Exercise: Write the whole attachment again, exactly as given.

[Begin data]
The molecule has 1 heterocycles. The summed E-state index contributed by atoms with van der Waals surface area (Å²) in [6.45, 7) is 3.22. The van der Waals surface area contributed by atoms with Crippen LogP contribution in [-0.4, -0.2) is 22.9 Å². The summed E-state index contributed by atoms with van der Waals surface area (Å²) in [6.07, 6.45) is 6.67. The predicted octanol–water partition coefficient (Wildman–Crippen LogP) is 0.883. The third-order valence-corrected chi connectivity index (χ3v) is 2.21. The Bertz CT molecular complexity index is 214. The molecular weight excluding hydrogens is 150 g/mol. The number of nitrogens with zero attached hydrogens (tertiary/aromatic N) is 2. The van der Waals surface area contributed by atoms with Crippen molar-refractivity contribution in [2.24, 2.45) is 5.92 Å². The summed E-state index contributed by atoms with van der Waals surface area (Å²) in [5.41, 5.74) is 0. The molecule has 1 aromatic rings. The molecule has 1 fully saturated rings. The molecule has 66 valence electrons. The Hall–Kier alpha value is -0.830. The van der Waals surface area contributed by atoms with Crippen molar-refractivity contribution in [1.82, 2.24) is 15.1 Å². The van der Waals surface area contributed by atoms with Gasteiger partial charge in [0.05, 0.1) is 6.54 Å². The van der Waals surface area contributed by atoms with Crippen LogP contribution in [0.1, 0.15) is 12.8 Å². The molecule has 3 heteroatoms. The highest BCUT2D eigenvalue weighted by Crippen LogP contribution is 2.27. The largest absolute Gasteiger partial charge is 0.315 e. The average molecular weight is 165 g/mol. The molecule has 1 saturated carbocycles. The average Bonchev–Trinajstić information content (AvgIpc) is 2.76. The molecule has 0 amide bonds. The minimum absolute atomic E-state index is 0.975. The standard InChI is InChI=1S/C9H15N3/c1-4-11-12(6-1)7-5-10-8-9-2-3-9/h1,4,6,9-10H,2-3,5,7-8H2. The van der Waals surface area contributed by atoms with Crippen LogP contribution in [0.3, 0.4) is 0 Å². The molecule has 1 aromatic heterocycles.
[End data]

The molecule has 1 heterocycles. The summed E-state index contributed by atoms with van der Waals surface area (Å²) in [6.45, 7) is 3.22. The van der Waals surface area contributed by atoms with Crippen LogP contribution in [-0.4, -0.2) is 22.9 Å². The summed E-state index contributed by atoms with van der Waals surface area (Å²) in [6.07, 6.45) is 6.67. The predicted octanol–water partition coefficient (Wildman–Crippen LogP) is 0.883. The third-order valence-corrected chi connectivity index (χ3v) is 2.21. The Bertz CT molecular complexity index is 214. The molecular weight excluding hydrogens is 150 g/mol. The number of nitrogens with zero attached hydrogens (tertiary/aromatic N) is 2. The van der Waals surface area contributed by atoms with Crippen molar-refractivity contribution in [2.24, 2.45) is 5.92 Å². The summed E-state index contributed by atoms with van der Waals surface area (Å²) in [5.41, 5.74) is 0. The molecule has 1 aromatic rings. The molecule has 1 fully saturated rings. The molecule has 66 valence electrons. The Hall–Kier alpha value is -0.830. The van der Waals surface area contributed by atoms with Crippen molar-refractivity contribution in [1.82, 2.24) is 15.1 Å². The van der Waals surface area contributed by atoms with Gasteiger partial charge in [0.05, 0.1) is 6.54 Å². The van der Waals surface area contributed by atoms with Crippen LogP contribution in [0.1, 0.15) is 12.8 Å². The molecule has 3 heteroatoms. The highest BCUT2D eigenvalue weighted by Crippen LogP contribution is 2.27. The largest absolute Gasteiger partial charge is 0.315 e. The average molecular weight is 165 g/mol. The molecule has 1 saturated carbocycles. The average Bonchev–Trinajstić information content (AvgIpc) is 2.76. The molecule has 0 amide bonds. The minimum absolute atomic E-state index is 0.975. The standard InChI is InChI=1S/C9H15N3/c1-4-11-12(6-1)7-5-10-8-9-2-3-9/h1,4,6,9-10H,2-3,5,7-8H2. The van der Waals surface area contributed by atoms with Crippen LogP contribution in [0.3, 0.4) is 0 Å². The molecule has 1 aromatic heterocycles.